Translational Oncology & Urology Research (TOUR), School of Cancer and Pharmaceutical Sciences, King's College London, London, UK.

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http://dx.doi.org/10.21037/tau-21-453DOI Listing
http://www.ncbi.nlm.nih.gov/pmc/articles/PMC8261419PMC
June 2021

Reply by Authors.

J Urol 2021 Jul 21:101097JU000000000000190103. Epub 2021 Jul 21.

Translational Oncology and Urology Research (TOUR), King's College London, London, UK.

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http://dx.doi.org/10.1097/JU.0000000000001901.03DOI Listing
July 2021

The Current Evidence for Factors that Influence Treatment Decision Making in Localized Kidney Cancer: A Mixed Methods Systematic Review.

J Urol 2021 Jun 11:101097JU0000000000001901. Epub 2021 Jun 11.

Translational Oncology and Urology Research (TOUR), King's College London, London, UK.

Purpose: With a growing number of treatment options for localized kidney cancer, patients and health care professionals have both the opportunity and the burden of selecting the most suitable management option. This mixed method systematic review aims to understand the barriers and facilitators of the treatment decision making process in localized kidney cancer.

Materials And Methods: We searched PubMed®, Embase® and Cochrane Central databases between January 1, 2004 and April 23, 2020 using the Joanna Briggs Manual for Evidence Synthesis and the Preferred Reporting Items for Systematic Review and Meta-analysis statement. We identified 553 unique citations; of these, 511 were excluded resulting in 42 articles included for synthesis. The Purpose, Respondents, Explanation, Findings and Significance and the Strengthening the Reporting of Observational Studies in Epidemiology checklist was applied.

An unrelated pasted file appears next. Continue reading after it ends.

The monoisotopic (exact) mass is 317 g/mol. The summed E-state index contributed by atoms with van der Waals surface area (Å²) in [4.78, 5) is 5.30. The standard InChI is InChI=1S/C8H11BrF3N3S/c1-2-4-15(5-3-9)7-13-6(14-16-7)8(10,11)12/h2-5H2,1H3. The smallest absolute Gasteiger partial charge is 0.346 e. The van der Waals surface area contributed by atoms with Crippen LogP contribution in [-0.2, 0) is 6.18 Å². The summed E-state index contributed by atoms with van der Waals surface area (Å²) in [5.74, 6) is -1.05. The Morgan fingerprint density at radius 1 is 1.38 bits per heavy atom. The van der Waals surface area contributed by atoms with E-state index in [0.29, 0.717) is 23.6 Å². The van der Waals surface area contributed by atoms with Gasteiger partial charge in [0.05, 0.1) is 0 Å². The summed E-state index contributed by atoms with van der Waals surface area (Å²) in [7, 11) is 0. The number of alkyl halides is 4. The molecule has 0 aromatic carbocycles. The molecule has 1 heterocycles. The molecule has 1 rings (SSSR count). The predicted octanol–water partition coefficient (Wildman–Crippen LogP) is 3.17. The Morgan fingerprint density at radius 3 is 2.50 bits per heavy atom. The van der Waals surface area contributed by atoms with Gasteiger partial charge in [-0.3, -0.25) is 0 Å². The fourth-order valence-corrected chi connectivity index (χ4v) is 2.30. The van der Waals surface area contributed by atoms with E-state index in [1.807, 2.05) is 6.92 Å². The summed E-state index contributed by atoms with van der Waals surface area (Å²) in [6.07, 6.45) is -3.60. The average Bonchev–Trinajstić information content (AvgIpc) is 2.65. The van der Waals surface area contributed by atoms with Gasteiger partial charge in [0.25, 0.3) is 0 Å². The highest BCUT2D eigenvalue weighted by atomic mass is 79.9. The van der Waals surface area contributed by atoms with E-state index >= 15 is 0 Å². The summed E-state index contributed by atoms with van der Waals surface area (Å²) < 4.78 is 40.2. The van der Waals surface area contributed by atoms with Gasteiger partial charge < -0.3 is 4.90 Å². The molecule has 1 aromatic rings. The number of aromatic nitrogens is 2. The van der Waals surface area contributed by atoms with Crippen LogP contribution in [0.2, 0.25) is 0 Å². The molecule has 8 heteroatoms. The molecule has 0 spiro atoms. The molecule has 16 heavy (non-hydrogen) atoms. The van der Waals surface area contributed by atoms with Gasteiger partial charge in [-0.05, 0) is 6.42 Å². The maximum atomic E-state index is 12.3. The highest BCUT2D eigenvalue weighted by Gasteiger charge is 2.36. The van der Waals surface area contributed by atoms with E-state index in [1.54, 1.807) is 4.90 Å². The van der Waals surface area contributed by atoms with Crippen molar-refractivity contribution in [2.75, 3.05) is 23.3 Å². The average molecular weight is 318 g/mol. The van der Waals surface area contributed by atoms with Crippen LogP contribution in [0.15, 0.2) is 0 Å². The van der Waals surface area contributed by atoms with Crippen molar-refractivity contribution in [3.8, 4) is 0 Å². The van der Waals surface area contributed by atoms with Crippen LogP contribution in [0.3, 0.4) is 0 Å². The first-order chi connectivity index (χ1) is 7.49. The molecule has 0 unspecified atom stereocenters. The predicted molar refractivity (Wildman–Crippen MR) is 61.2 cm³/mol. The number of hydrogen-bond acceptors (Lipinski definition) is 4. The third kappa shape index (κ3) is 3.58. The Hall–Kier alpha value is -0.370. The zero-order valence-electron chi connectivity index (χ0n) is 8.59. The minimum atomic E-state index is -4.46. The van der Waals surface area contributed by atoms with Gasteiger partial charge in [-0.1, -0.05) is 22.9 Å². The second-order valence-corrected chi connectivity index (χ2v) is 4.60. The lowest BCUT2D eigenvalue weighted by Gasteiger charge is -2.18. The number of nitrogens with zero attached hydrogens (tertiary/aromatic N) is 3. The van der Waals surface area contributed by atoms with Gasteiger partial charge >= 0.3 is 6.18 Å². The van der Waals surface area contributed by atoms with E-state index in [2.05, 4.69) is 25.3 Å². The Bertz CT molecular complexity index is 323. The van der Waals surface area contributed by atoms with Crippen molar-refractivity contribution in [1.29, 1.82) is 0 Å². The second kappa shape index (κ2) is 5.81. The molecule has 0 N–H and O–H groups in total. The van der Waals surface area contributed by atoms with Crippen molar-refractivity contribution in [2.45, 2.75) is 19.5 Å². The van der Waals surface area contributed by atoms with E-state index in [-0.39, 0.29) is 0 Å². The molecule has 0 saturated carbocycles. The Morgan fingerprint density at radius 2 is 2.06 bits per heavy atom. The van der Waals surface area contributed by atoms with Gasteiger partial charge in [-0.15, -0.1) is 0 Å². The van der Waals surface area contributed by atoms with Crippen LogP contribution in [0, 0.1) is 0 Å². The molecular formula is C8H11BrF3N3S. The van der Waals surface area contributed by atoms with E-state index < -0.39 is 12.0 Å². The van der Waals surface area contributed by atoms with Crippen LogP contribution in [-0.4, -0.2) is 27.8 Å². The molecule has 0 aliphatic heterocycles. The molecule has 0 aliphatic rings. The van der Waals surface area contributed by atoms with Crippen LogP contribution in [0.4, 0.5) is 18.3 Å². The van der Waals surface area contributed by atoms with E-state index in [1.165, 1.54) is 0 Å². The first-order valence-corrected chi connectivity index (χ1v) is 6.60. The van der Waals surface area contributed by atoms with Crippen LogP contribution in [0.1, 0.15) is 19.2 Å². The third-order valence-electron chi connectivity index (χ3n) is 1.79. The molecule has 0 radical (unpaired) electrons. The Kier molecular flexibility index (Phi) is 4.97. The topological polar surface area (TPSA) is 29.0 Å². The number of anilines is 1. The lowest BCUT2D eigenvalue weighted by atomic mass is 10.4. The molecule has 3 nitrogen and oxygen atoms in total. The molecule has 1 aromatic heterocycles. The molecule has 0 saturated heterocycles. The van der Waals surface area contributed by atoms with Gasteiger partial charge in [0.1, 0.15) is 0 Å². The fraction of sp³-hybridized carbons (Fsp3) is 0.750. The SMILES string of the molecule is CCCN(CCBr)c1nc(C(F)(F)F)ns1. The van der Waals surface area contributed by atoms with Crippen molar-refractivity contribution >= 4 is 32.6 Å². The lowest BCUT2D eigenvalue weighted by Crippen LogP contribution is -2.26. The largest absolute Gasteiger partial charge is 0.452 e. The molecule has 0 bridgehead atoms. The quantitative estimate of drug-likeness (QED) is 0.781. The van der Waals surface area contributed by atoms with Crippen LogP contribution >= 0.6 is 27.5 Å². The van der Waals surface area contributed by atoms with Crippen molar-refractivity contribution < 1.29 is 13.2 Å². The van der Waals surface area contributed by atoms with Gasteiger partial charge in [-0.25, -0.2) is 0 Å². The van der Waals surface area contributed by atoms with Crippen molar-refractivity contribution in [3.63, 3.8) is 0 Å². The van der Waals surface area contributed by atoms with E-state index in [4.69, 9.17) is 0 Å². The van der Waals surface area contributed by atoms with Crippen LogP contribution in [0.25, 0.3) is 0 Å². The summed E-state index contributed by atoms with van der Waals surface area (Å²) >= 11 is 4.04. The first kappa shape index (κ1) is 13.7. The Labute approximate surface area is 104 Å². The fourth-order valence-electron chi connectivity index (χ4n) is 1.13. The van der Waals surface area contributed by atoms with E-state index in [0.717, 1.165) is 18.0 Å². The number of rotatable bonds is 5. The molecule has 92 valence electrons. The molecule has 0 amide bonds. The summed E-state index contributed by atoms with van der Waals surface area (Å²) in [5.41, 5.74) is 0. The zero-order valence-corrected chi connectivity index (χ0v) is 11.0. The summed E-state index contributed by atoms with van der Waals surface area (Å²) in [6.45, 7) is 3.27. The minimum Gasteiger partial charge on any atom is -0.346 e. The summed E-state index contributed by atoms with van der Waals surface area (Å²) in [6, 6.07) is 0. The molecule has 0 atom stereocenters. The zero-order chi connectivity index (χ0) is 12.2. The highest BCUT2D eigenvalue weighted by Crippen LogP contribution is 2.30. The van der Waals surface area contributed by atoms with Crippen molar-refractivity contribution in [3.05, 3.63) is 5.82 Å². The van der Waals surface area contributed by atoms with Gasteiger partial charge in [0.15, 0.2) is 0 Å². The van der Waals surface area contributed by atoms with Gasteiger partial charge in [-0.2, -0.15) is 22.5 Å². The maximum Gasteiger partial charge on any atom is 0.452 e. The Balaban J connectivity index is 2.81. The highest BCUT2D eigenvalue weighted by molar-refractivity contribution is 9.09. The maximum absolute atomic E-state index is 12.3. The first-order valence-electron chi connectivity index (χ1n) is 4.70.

Results: The key themes describing barriers and facilitators to treatment decision making were identified and categorized into 3 domains: 1) kidney cancer specific characteristics, 2) decision maker related criteria and 3) contextual factors. The main facilitators identified within these domains were size at diagnosis, age, comorbidities, body mass index, gender, nephrometry scoring systems, biopsy, socioeconomic status, family history of cancer, year of diagnosis, geographic region and practice pattern. The key barriers were race, gender, patient anxiety, low confidence in diagnostic and treatment options, cost of procedure, and practice patterns.

Conclusions: Future interventions designed to improve the decision making process for localized kidney cancer should consider these barriers and facilitators to ensure a better patient experience.
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http://dx.doi.org/10.1097/JU.0000000000001901DOI Listing
June 2021

How does COVID-19 impact treatment decision-making for clinicians in localised kidney cancer.

BJUI Compass 2020 Nov 23. Epub 2020 Nov 23.

Specialist Centre for Kidney Cancer Royal Free Hospital London UK.

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http://dx.doi.org/10.1002/bco2.57DOI Listing
http://www.ncbi.nlm.nih.gov/pmc/articles/PMC7753465PMC
November 2020

Is there any association between prostate-specific antigen screening frequency and uptake of active surveillance in men with low or very low risk prostate cancer?

BMC Urol 2019 Aug 5;19(1):73. Epub 2019 Aug 5.

Translational Oncology & Urology Research, Comprehensive Cancer Centre, King's College London, 3rd Floor, Bermondsey Wing, Guy's Hospital, London, SE1 9RT, UK.